The federal Bureau of Alcohol, Tobacco, Firearms and Explosives joined the investigation Monday, sending an expert in fire modeling that will enable investigators to re-create the conditions of the fire to try to determine its behavior. Portland police also have been helping to conduct some of the many interviews that are part of the investigation, said Police Chief Michael Sauschuck.

When firefighters arrived at 7:22 a.m., they found a fast-moving fire raging through the 94-year-old building.

Six people lived at 20 Noyes St. All the residents of 24 Noyes St., the other half of the building, escaped uninjured.

Ian Jones was a friend of several of the residents, and spent time with Thomas in particular.

“Ashley, she lit up a room everywhere she went,” he said. “I can’t imagine not being able to call her again. It’s a big hole.”

Bozeman, 23, said Friday that Finlay, Thomas and Bragdon were good friends and good people.

“They had nothing but big hearts, nothing but love,” he said.

Bozeman said he owes his life to Long.

“He told me he had to shake me for 10 seconds,” Bozeman said, recounting the experience Monday while standing in front of what remained of his home. He said he had been drinking with friends Friday night, got home at 3 a.m. and fell asleep with his clothes on.

“By the time I finally opened my eyes and figured out what was going on, (Long) was already out the window,” Bozeman said.

Long has said he woke to the sound of his alarm clock shortly after 7 a.m. Saturday.

“He said when he woke up, he smelled smoke and the ceiling was on fire,” Bozeman said. Long has said he was unable to get to other parts of the house because the smoke was so heavy.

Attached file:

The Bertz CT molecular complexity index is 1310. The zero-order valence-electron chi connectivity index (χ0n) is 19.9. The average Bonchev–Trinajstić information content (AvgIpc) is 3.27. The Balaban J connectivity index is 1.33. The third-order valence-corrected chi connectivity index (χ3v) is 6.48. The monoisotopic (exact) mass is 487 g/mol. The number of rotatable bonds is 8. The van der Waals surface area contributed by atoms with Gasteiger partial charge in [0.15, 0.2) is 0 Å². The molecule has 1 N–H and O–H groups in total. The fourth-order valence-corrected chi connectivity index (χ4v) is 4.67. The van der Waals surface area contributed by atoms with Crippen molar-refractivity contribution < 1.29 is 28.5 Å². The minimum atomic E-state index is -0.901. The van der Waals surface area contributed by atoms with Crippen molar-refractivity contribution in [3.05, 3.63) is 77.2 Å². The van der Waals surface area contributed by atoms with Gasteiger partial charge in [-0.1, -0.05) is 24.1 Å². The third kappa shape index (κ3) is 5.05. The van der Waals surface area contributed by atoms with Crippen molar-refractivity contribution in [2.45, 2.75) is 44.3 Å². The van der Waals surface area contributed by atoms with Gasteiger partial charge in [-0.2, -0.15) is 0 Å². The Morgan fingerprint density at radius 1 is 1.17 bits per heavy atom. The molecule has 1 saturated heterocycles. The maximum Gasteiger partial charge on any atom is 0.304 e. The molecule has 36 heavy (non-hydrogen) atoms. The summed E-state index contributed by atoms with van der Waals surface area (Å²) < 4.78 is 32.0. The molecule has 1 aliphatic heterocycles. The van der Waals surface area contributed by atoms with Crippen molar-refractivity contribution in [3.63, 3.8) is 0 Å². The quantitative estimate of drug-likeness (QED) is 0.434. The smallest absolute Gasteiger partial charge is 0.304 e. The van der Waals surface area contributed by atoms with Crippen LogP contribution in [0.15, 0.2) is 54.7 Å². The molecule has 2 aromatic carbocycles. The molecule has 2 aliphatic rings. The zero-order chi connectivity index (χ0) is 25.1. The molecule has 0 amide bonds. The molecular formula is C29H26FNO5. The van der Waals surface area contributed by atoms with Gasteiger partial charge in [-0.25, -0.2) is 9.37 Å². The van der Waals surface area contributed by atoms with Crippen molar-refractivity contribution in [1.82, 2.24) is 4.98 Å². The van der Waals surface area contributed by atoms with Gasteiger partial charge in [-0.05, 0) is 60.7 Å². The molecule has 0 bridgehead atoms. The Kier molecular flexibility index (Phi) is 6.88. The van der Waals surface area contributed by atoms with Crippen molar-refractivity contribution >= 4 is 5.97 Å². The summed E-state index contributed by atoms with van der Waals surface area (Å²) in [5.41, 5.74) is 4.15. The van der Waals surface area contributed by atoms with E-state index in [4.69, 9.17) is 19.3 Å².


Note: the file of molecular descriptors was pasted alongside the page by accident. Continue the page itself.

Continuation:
Bozeman said he didn’t hear a smoke alarm going off Saturday morning, but had heard one activated sometime in the previous two weeks. He couldn’t say why because there hadn’t been any fires.

After Long woke him up, Bozeman said he tried to look into the hallway from his bedroom, but smoke and heat were pouring toward him. Instead, he climbed out his window onto the small roof that extends over the rear entrance.

“I yelled inside, ‘Hey, fire!’ I heard like two yells. I kept on yelling back inside and I didn’t hear any more yelling,” he said.

The heat drove him back from the house, and he jumped to the ground.

“When I came outside, the porch was on fire,” he said. A tall evergreen alongside the house ignited and burned like a torch as flames climbed the side of the house. Bozeman said he saw Summers lying in the street, badly burned.

Bozeman said he had only been sleeping in his bedroom for two days, having waited for the previous occupant to move out. Before that he slept on a couch on the first floor or in the basement, where he had stored his belongings.

He finally moved his predecessor’s belongings to the bottom of the rear stairwell, effectively blocking it as a fire escape, he said. He had suggested to his housemates before the fire that they should move the items outside, but they decided against it. He said he hoped that didn’t play a role in anyone’s death.

Bozeman said he spoke because he wanted to correct earlier reports that Long had discovered the window already opened and leapt to safety.

“I have to thank Nate for being a responsible man. If he had been out partying with everybody else, we both would be dead,” Bozeman said.

Staff Writer Kevin Miller contributed to this report.